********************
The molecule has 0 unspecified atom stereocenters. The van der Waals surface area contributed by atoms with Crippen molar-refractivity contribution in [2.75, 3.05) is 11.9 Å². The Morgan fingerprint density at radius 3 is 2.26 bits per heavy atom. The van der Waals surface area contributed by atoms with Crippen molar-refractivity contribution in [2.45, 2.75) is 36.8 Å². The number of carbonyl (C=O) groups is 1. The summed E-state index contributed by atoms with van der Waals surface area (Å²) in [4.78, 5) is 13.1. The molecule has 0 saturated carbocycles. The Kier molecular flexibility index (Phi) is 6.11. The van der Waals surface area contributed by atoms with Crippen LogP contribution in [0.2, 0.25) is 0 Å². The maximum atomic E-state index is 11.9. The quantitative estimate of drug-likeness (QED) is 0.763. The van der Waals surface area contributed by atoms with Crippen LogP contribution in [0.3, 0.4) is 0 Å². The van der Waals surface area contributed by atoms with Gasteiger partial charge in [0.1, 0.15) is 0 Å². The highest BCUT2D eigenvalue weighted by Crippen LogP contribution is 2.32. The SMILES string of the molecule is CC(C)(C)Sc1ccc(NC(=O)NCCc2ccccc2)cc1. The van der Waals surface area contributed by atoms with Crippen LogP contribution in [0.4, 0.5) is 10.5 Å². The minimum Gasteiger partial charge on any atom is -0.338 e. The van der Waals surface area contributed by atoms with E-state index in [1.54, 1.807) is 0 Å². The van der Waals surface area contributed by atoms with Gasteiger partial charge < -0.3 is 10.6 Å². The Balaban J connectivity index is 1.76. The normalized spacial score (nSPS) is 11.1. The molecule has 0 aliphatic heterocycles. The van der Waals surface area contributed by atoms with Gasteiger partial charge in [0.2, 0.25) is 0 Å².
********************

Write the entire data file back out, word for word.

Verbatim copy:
The molecule has 0 unspecified atom stereocenters. The van der Waals surface area contributed by atoms with Crippen molar-refractivity contribution in [2.75, 3.05) is 11.9 Å². The Morgan fingerprint density at radius 3 is 2.26 bits per heavy atom. The van der Waals surface area contributed by atoms with Crippen molar-refractivity contribution in [2.45, 2.75) is 36.8 Å². The number of carbonyl (C=O) groups is 1. The summed E-state index contributed by atoms with van der Waals surface area (Å²) in [4.78, 5) is 13.1. The molecule has 0 saturated carbocycles. The Kier molecular flexibility index (Phi) is 6.11. The van der Waals surface area contributed by atoms with Crippen LogP contribution in [0.2, 0.25) is 0 Å². The maximum atomic E-state index is 11.9. The quantitative estimate of drug-likeness (QED) is 0.763. The van der Waals surface area contributed by atoms with Crippen LogP contribution in [0.3, 0.4) is 0 Å². The van der Waals surface area contributed by atoms with Gasteiger partial charge in [0.1, 0.15) is 0 Å². The highest BCUT2D eigenvalue weighted by Crippen LogP contribution is 2.32. The SMILES string of the molecule is CC(C)(C)Sc1ccc(NC(=O)NCCc2ccccc2)cc1. The van der Waals surface area contributed by atoms with Crippen LogP contribution in [0.4, 0.5) is 10.5 Å². The minimum Gasteiger partial charge on any atom is -0.338 e. The van der Waals surface area contributed by atoms with E-state index in [1.54, 1.807) is 0 Å². The van der Waals surface area contributed by atoms with Gasteiger partial charge < -0.3 is 10.6 Å². The Balaban J connectivity index is 1.76. The normalized spacial score (nSPS) is 11.1. The molecule has 0 aliphatic heterocycles. The van der Waals surface area contributed by atoms with Gasteiger partial charge in [0.2, 0.25) is 0 Å².